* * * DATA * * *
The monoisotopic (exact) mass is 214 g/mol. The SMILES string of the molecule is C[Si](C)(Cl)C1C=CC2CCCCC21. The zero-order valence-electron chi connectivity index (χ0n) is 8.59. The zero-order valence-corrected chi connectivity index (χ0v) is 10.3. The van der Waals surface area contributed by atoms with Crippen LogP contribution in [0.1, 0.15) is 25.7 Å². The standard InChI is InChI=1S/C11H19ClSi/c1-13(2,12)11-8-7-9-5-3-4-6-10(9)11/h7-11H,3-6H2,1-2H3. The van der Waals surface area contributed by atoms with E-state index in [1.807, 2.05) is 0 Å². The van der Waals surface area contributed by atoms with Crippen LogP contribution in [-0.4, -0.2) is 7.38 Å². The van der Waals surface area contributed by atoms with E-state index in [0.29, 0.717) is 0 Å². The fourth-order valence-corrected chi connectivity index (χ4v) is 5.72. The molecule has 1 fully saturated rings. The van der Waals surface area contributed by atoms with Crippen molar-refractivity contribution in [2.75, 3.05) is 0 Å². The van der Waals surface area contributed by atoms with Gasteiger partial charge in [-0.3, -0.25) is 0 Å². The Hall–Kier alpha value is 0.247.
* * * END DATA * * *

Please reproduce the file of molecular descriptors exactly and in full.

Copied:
The monoisotopic (exact) mass is 214 g/mol. The SMILES string of the molecule is C[Si](C)(Cl)C1C=CC2CCCCC21. The zero-order valence-electron chi connectivity index (χ0n) is 8.59. The zero-order valence-corrected chi connectivity index (χ0v) is 10.3. The van der Waals surface area contributed by atoms with Crippen LogP contribution in [0.1, 0.15) is 25.7 Å². The standard InChI is InChI=1S/C11H19ClSi/c1-13(2,12)11-8-7-9-5-3-4-6-10(9)11/h7-11H,3-6H2,1-2H3. The van der Waals surface area contributed by atoms with E-state index in [1.807, 2.05) is 0 Å². The van der Waals surface area contributed by atoms with Crippen LogP contribution in [-0.4, -0.2) is 7.38 Å². The van der Waals surface area contributed by atoms with E-state index in [0.29, 0.717) is 0 Å². The fourth-order valence-corrected chi connectivity index (χ4v) is 5.72. The molecule has 1 fully saturated rings. The van der Waals surface area contributed by atoms with Crippen molar-refractivity contribution in [2.75, 3.05) is 0 Å². The van der Waals surface area contributed by atoms with Gasteiger partial charge in [-0.3, -0.25) is 0 Å². The Hall–Kier alpha value is 0.247.